What Is A Planting Zone?
A growing zone is a classification system used to classify various soil types. Each type of soil has its own unique characteristics. These characteristics are determined by the amount of water available in different areas within the soil profile. Water-holding capacity (HCL) determines how much water can be held in the ground before it becomes too soft or too hard to hold onto. For example, clay soils have high HCL while sandy soils have low HCL. Soil types with low HCL are called loam soils because they do not retain enough water to support plant growth.
Planting zones determine which plants can grow where. Plants that prefer certain growing conditions will flourish there, but others may struggle.
Some crops such as corn and wheat require warm temperatures in order to thrive. Other crops like beans and squash need cool temperatures. Soils with higher levels of organic matter provide better protection from pests than those with lower levels of organic matter.
The USDA’s National Agricultural Statistics Service (NAS) developed a list of the most common growing zones based on data collected between 1935 and 1985. The NCS uses these zones when classifying crop production areas (CPA).
These areas differ slightly from the map above since the NCS uses modern data. The map is a secondary source of information that anyone can use to learn about their area.
Utah Planting Zones – USDA Map Of Utah Growing Zones
You’ve probably seen a map like the one above before. These maps are commonly used by gardeners to choose plants that are well adapted to their specific growing zone.
You may be wondering why our maps look different. That’s because our map displays United States Department of Agriculture (USDA) planting zones. We made this map to help people determine which plants can thrive in specific areas based on the USDA’s hardiness zone system. This system uses data collected by the National Oceanic and Atmospheric Administration (NOAA).
What Is A USDA Hardiness Zone?
Hardiness zones are based on average annual minimum temperatures. The United States National Arboretum created the hardiness zone system to help people find plants that can survive in specific areas. They created the original system in 1961 and have updated it several times since then. The Arboretum recently completed a major overhaul of the hardiness zone system in 2010. This new system is more accurate than the old one and provides a much finer level of control. The new system created a total of 13 map zones. It also assigned hardiness zone numbers from 1 to 13. The map below shows the zones in detail.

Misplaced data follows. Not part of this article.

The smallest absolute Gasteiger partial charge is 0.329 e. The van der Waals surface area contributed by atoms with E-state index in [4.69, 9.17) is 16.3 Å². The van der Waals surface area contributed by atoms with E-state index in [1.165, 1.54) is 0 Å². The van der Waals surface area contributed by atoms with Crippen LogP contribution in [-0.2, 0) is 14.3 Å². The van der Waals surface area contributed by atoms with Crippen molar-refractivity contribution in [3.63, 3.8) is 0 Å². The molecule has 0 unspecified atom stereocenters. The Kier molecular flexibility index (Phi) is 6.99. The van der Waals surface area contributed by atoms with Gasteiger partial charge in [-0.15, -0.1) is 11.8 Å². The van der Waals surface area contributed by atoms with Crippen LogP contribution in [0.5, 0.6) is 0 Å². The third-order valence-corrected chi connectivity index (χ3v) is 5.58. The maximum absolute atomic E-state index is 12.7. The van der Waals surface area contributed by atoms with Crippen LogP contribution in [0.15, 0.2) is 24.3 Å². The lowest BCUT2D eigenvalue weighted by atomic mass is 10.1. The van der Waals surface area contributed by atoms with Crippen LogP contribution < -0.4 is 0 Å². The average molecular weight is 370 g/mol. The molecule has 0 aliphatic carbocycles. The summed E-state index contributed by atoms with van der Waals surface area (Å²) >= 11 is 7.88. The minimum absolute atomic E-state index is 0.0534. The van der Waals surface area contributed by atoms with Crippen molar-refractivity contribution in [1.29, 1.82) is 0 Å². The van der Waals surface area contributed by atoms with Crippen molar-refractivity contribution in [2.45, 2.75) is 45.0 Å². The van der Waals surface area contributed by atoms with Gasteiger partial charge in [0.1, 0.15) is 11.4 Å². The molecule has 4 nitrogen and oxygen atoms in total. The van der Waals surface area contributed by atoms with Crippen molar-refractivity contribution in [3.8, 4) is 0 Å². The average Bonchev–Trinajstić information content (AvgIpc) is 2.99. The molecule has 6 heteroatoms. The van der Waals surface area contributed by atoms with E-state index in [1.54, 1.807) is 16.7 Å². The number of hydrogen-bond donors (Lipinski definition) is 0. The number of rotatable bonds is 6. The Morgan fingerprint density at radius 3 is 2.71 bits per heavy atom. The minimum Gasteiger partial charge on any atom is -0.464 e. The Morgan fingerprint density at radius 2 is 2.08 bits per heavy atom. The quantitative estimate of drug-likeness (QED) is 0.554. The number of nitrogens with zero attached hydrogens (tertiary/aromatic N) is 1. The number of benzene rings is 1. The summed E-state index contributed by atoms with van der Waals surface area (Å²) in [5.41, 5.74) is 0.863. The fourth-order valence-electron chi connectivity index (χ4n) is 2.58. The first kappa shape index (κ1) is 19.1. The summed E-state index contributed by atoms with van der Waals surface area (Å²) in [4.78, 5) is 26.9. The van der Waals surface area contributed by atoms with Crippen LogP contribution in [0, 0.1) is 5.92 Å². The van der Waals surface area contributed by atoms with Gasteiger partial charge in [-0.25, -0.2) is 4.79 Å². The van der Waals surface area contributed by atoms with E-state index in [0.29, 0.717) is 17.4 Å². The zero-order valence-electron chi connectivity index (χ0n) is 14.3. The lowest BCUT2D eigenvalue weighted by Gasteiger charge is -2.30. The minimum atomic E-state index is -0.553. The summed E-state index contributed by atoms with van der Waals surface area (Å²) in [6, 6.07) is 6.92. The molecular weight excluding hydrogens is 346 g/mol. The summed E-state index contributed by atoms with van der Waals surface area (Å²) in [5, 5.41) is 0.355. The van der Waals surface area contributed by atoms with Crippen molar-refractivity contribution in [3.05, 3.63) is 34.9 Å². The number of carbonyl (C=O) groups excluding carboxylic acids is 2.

These numbers correlate to specific averages for minimum temperatures during a three-year period. These temperatures affect how well plants can adapt to their specific growing conditions.
The Arboretum determines these averages using historical climate data from weather stations within each zone. They divide the United States and southern Canada into zones based on this information. People often use the zones defined by the Arboretum to choose plants. This is why you see them on flower pots at your local garden center.
13 Zones Make Up The USDA Hardiness Zone Map
The map has 13 zones that cover the US, Puerto Rico and Canada. Each zone represents a 10° Fahrenheit range of average minimum temperatures across the zone.
The map only shows the zones in the continental US and southern Canada. Hawaii and territories also have hardiness zones, but they do not use the 10° Fahrenheit system. They use a system that divides the zones into pineapple-shaped areas.
The 13 zones are divided into alphabetical groupings. These groupings create zones with roughly similar average minimum temperatures.
The Arboretum created these groupings based on data from 1981 to 2010.
Sources & references used in this article:
Selection and Culture of Landscape Plants in Utah by LA Rupp, D Libbey – 1996 – digitalcommons.usu.edu
Development of a new USDA plant hardiness zone map for the United States by C Daly, MP Widrlechner, MD Halbleib… – Journal of Applied …, 2012 – journals.ametsoc.org
Gardening Guide for High-Desert Urban Landscapes of Great Basin Regions in Nevada and Utah by R Heflebower – fs.fed.us
Use of individualistic streamflow-vegetation relations along the Fremont River, Utah, USA to assess impacts of flow alteration on wetland and riparian areas by GT Auble, ML Scott, JM Friedman – Wetlands, 2005 – Springer
Random forests applied as a soil spatial predictive model in arid Utah by AK Stum, JL Boettinger, MA White, RD Ramsey – Digital soil mapping, 2010 – Springer
Hydrogeology and spring occurrence of a disturbed juniper woodland in Rush Valley, Utah by FJ McCarthy III, JP Dobrowolski – Proceedings RMRS., 1998 – books.google.com
Habitat relationships of saltcedar (Tamarix ramosissima) in central Utah by JD Brotherson, V Winkel – The Great Basin Naturalist, 1986 – JSTOR
Soil characteristics and plant exotic species invasions in the Grand Staircase—Escalante National Monument, Utah, USA by M Bashkin, TJ Stohlgren, Y Otsuki, M Lee… – Applied Soil …, 2003 – Elsevier